'The Locked Room' is the title of the third story in the Trilogy*. It is also the title of Episode 3 in 'True Detective'. It is also how I perceive the studio, where an artist must be alone with his/her thoughts and the piece.

I may simply call it 'Grid'.



SAT 12 MARCH p.m.

I'm in a painting.

It's gone backwards since this morning A loss of purity and spaciousness, I've been looking at the idea of messing with scale: a book on end casting a shadow, suggesting architecture, landscape or tabletop? Echoes of Morandi's monumental still-lives.,,just a bad illustration. The figure is going back in on the right side, casting the shadow.....The paint needs scraping back on the left, it's too heavy, fade it out, build up heaviness on the right, take it to the edge of the canvas...The colour, tone, angle, execution, presence, of the yellow on the left side is much more interesting below. I was trying to be too clever- lining up the angle with the angle at the top of the shadow.Mistake. The horizontal plane needs to more subtle, maybe a line....

just like this morning..back and forth....exploring ideas....what is this painting?



SAT 12 MARCH a.m.

Starting out with a word, 'Shadow' and it's dual meaning (a cast shadow and the verb-to shadow, to follow...), A familiar motif- the figure of Stillman - and the continuing, elusive objective of having Stillman and a building/tower in the same painting without the figure looking giant.

Just working out colours and composition, the placement and scale of the elements in the painting. A horizontal - introduced to counteract the powerful vertical of the central canvas divide- becomes a table-top and an idea emerges....

The central pillar suggests a book which I am going to move to the right-edge of the painting,
a more exciting,more extreme composition. The figure can go..for now.

*'The New York Trilogy', a novel by Paul Auster.

City of Glass 40 Riverside Park
'City of Glass 40 - (Coat of Paint))' 60x30cms



COG 3940 CopyCity of Glass 39 - (Prophecy)                                           City of Glass 40 - (Coat of Paint)



A change of title, a more intriguing title that references the physicality of this piece, the act of painting and Tom Waits' song, 'New Coat of Paint', from 'The Heart of Saturday Night' one of my favourite and most played albums in the studio.


'City of Glass 40 - (Riverside Park)'

A colour-exercise (1), preparing for the 'RED' workshop in Canterbury, becomes a painting. If there is red there is green, hence the unplanned title. If you are familiar with the novel*, Stillman, (and of course Quinn who is tailing him), spends a lot of time wandering in Riverside Park.

Following the method of 'City of Glass 39 - (STILLMANBABEL)', Stillman was 'built' over the armature of a wooden tower (of Babel). Once again the intention was to remove the tower during the process but stuff happens - I felt no need. Another bald Stillman- in (2) he has lost his head! Next time I'll give him some hair.



*'The New York Trilogy' by Paul Auster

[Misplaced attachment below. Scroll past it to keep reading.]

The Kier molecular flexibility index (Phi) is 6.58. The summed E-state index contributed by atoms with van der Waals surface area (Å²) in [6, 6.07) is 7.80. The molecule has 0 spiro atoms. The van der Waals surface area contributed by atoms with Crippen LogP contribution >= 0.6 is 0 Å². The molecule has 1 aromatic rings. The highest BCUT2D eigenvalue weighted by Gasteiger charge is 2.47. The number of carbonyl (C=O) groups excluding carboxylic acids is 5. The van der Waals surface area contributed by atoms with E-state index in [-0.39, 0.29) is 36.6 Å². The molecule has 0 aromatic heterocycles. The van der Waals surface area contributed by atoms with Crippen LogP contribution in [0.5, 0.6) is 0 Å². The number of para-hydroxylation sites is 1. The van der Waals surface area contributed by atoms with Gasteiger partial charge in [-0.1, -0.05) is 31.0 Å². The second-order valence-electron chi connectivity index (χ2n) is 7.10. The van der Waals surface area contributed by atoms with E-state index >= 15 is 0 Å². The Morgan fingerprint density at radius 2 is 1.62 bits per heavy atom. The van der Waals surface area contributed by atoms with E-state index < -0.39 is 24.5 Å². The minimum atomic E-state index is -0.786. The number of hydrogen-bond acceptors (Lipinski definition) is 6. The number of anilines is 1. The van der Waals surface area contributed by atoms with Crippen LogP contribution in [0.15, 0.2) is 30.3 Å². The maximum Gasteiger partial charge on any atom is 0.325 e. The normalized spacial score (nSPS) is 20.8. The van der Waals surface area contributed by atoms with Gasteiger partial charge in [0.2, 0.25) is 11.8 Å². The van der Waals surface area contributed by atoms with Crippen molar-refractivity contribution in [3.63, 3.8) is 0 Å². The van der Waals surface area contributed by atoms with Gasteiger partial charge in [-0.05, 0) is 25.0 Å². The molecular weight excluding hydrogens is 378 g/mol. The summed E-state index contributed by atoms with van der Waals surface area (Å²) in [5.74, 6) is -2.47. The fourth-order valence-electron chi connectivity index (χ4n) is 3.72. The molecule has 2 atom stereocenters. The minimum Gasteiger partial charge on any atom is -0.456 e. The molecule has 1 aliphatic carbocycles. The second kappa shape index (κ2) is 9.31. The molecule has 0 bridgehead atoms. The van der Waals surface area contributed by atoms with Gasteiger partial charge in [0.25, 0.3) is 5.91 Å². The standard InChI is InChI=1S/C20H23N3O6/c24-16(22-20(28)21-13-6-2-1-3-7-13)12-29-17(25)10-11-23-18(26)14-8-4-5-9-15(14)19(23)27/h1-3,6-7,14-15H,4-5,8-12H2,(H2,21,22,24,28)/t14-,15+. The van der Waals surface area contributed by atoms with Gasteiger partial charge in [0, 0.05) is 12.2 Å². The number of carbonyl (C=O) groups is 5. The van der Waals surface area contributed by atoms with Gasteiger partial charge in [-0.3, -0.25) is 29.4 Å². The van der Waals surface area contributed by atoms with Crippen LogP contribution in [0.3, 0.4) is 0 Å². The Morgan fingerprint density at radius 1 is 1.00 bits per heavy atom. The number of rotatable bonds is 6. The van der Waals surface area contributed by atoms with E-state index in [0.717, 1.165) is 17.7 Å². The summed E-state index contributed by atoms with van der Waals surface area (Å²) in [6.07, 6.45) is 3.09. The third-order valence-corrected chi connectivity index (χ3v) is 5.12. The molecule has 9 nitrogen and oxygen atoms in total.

Cape Cod the Islands
'Cape Cod & the Islands' 60x80cms


At the midway point of my journeys around US on the Boise Travel Scholarship*, Denise came over for a couple of weeks and we drove to New England visiting Cape Cod, Nantucket and up the coast to Maine. After an aborted attempt to get a studio in New York, I took up the offer of working in the barn of sculptor Jon Isherwood in upstate New York. a great friend from Canterbury College of Art. The location was idyllic, with a view of the Catskills through the barn door. Jon and Helen were great hosts and critics too. An intense two months period of working followed, a critical period in my career. I was prolific, twenty odd paintings, including several large canvases. I worked in oils so had to return to the US a year later to build a crate around the paintings, before shipping them back to England. My experiences in the US continued to inspire my work, becoming the 'A m e r i c a s c a p e s' series which was shown at the Woodlands Gallery, Morley Gallery and the Michael West Gallery.

'Cape Cod & the Islands' was shown at the Royal academy Summer Exhibition in 2011. Fall colours,... boat-shaped Nantucket sails out of the painting....enjoying the range of paint, the journey from the flat wash in the top left through to the dense mass/weight of paint, colour, marks in the waters of Rhode Island. (below). Powerful in a different way is the second area of focus, the tiny pink tip of Cape Cod pulsating against the blue sea....the Atlantic shoreline is broken, water seeps into the land creating movement...


Detail Cape Cod


Zooming in on Cape Cod in the next the colours of the water and the curved corner, echoing the shape of Cape Cod and the hook of Provincetown. The painting has an ambiguous space, the aerial viewpoint subverted by the receding scale of the boats, which help make Cape Cod almost vertical and sculptural. strangely anchored at the base.


Cape Cod700
'Cape Cod' 90x70cms


A colour-reversal in 'Nantucket': a mass of red-sea, perhaps influenced by Jon's barn where it was made. Colour and imagery are kept simple to highlight the amazing shape of the island- boat, sea-creature, moving through the water...


'Nantucket' 168x206cms


Two more favourite New England paintings from the 'Indian-Yellow' period! In 'New England', I particularly like the meandering outline of Maine against the lemon-sky (Canada). This painting has disappeared.

We never got to to Two Bush Island, I just liked the name. The painting is playful: location, image and the curious painter's space tucked behind the lighthouse.


New England
'New England' 60x50cms


Two Bush Island Light Maine
'Two Bush Island Light, Maine' 25x35cms

* from the Slade School of Art